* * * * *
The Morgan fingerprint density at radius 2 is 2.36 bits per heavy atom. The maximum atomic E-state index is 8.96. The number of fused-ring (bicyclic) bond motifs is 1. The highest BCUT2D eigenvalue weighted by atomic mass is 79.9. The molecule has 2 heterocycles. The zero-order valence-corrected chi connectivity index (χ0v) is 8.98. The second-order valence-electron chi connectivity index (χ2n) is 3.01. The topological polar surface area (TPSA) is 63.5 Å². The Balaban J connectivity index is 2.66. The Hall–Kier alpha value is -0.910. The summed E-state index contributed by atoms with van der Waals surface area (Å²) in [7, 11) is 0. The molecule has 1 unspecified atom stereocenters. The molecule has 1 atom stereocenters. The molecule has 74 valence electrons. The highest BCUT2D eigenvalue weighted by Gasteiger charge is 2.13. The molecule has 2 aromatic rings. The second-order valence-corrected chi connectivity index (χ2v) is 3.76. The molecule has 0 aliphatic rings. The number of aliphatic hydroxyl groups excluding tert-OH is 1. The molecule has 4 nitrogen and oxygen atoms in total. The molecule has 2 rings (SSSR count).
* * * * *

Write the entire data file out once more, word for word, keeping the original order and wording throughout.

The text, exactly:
The Morgan fingerprint density at radius 2 is 2.36 bits per heavy atom. The maximum atomic E-state index is 8.96. The number of fused-ring (bicyclic) bond motifs is 1. The highest BCUT2D eigenvalue weighted by atomic mass is 79.9. The molecule has 2 heterocycles. The zero-order valence-corrected chi connectivity index (χ0v) is 8.98. The second-order valence-electron chi connectivity index (χ2n) is 3.01. The topological polar surface area (TPSA) is 63.5 Å². The Balaban J connectivity index is 2.66. The Hall–Kier alpha value is -0.910. The summed E-state index contributed by atoms with van der Waals surface area (Å²) in [7, 11) is 0. The molecule has 1 unspecified atom stereocenters. The molecule has 1 atom stereocenters. The molecule has 74 valence electrons. The highest BCUT2D eigenvalue weighted by Gasteiger charge is 2.13. The molecule has 2 aromatic rings. The second-order valence-corrected chi connectivity index (χ2v) is 3.76. The molecule has 0 aliphatic rings. The number of aliphatic hydroxyl groups excluding tert-OH is 1. The molecule has 4 nitrogen and oxygen atoms in total. The molecule has 2 rings (SSSR count).